Nestlé Waters North America (NWNA) today announced two updates involving the company's operations in the San Bernardino National Forest.
On May 2, 2016, NWNA submitted comments to the United States Forest Service (USFS) regarding their proposed federal action on the renewal process for the company's Special Use Permit in the San Bernardino National Forest. The complete comments are now available on NWNA's website: http://ow.ly/5xzn30000HQ
While NWNA shares a number of the same goals with the Forest Service, NWNA is concerned that the action proposed by the Forest Service would disrupt established water rights and the long-standing legal process of regulating water use in the State of California. The proposals currently being suggested by the Forest Service would create a situation in which the federal government overrides more than a century of California law. This would have potentially far-reaching consequences for businesses, agencies, individuals and other water rights holders throughout the state. The company has shared its concerns with the Forest Service and will continue to work with them and other interested parties as this process continues.
Arrowhead® Mountain Spring Water has been sustainably bottled from the springs in Strawberry Canyon, in what is now the San Bernardino National Forest, for more than 121 years. NWNA manages the Arrowhead springs in Strawberry Canyon for long-term sustainability and takes its responsibility as a water steward in California seriously. NWNA's team of engineers, hydrologists, biologists and geologists consistently monitor and care for the company's spring sources, including those in Strawberry Canyon, as well as their surrounding environments. NWNA only collects water that flows naturally to the surface in Strawberry Canyon, and the ability to operate these springs for more than a century points to NWNA's commitment to sustainable practices. In fact, nearly 80% of the Arrowhead water bottled in California has been delivered right here in the state for the enjoyment of Californians.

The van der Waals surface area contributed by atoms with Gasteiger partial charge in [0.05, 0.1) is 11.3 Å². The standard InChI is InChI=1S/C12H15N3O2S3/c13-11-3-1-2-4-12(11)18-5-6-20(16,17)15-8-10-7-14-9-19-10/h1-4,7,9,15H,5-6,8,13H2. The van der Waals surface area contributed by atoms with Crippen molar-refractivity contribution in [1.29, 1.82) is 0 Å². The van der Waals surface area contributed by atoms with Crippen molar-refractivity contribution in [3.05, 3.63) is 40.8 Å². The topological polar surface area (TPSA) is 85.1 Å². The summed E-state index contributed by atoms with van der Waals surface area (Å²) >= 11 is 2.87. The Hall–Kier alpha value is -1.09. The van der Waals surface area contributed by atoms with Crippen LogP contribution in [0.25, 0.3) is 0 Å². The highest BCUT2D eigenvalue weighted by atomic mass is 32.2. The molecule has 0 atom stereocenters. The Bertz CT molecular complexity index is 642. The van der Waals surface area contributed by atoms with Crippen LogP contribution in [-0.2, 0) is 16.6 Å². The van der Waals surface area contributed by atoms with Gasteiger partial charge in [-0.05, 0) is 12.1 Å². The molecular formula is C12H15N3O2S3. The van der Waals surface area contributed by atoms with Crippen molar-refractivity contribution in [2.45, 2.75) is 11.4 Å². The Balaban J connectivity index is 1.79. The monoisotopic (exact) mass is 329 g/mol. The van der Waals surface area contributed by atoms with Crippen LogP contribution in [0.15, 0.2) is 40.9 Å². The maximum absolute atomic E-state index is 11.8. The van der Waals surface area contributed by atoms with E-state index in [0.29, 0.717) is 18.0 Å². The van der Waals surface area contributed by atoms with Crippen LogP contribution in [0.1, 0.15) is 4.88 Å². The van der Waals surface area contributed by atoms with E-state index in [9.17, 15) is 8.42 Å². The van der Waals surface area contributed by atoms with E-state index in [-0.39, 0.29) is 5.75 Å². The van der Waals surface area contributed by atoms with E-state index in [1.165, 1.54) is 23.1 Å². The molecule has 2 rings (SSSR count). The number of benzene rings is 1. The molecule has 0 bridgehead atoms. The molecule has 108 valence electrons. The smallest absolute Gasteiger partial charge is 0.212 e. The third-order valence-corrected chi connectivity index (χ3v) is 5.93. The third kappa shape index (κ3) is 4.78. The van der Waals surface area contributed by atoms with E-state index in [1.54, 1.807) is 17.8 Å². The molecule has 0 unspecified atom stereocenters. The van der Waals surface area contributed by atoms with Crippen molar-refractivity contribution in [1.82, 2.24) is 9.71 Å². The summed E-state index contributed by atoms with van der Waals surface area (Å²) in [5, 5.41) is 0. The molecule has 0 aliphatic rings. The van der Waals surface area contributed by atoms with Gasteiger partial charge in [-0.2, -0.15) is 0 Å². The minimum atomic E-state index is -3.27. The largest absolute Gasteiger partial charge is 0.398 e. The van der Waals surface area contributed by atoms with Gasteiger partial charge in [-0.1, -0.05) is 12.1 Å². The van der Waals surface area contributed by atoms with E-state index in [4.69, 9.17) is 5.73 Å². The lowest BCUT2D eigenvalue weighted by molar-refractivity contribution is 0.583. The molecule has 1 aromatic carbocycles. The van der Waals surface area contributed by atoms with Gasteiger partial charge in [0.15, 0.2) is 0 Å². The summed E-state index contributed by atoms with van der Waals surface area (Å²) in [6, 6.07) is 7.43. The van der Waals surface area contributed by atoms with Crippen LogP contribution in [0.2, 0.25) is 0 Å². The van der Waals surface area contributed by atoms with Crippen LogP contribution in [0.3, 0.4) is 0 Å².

In addition to current measures, NWNA will commit to implement a voluntary adaptive management approach based on objective, scientific triggers and standards. This plan would build on the company's current stewardship practices and would include a rigorous monitoring program that allows NWNA's scientists to continually address the environmental conditions around the spring sites and respond appropriately to any changes.
As the USFS has noted, the Special Use Permit for NWNA's four-inch pipeline remains in effect until the reissuance of the permit.
Separately, on May 6, 2016, NWNA filed an amicus ("friend of the court") brief in the matter of Center for Biological Diversity, et al. v. United States Forest Service. Although NWNA is not a party to the lawsuit, it made this filing after the court requested further briefing to understand if injunctive relief was an appropriate remedy. NWNA believes the federal court would benefit from having all relevant facts and information available to it prior to making a decision in this supplemental briefing. This information is now available on NWNA's website: http://ow.ly/tFTr30000L6 and http://ow.ly/Ut4d30000JO
California is headquarters to Nestlé USA and home to more than 7,000 Nestlé employees. Like all Californians, the company cares deeply about the effects this drought is having on families and communities, and it is focused on sustainable water management. The company's progress in conserving water across its facilities in California along with numerous community-based initiatives demonstrate NWNA's continued commitment to California.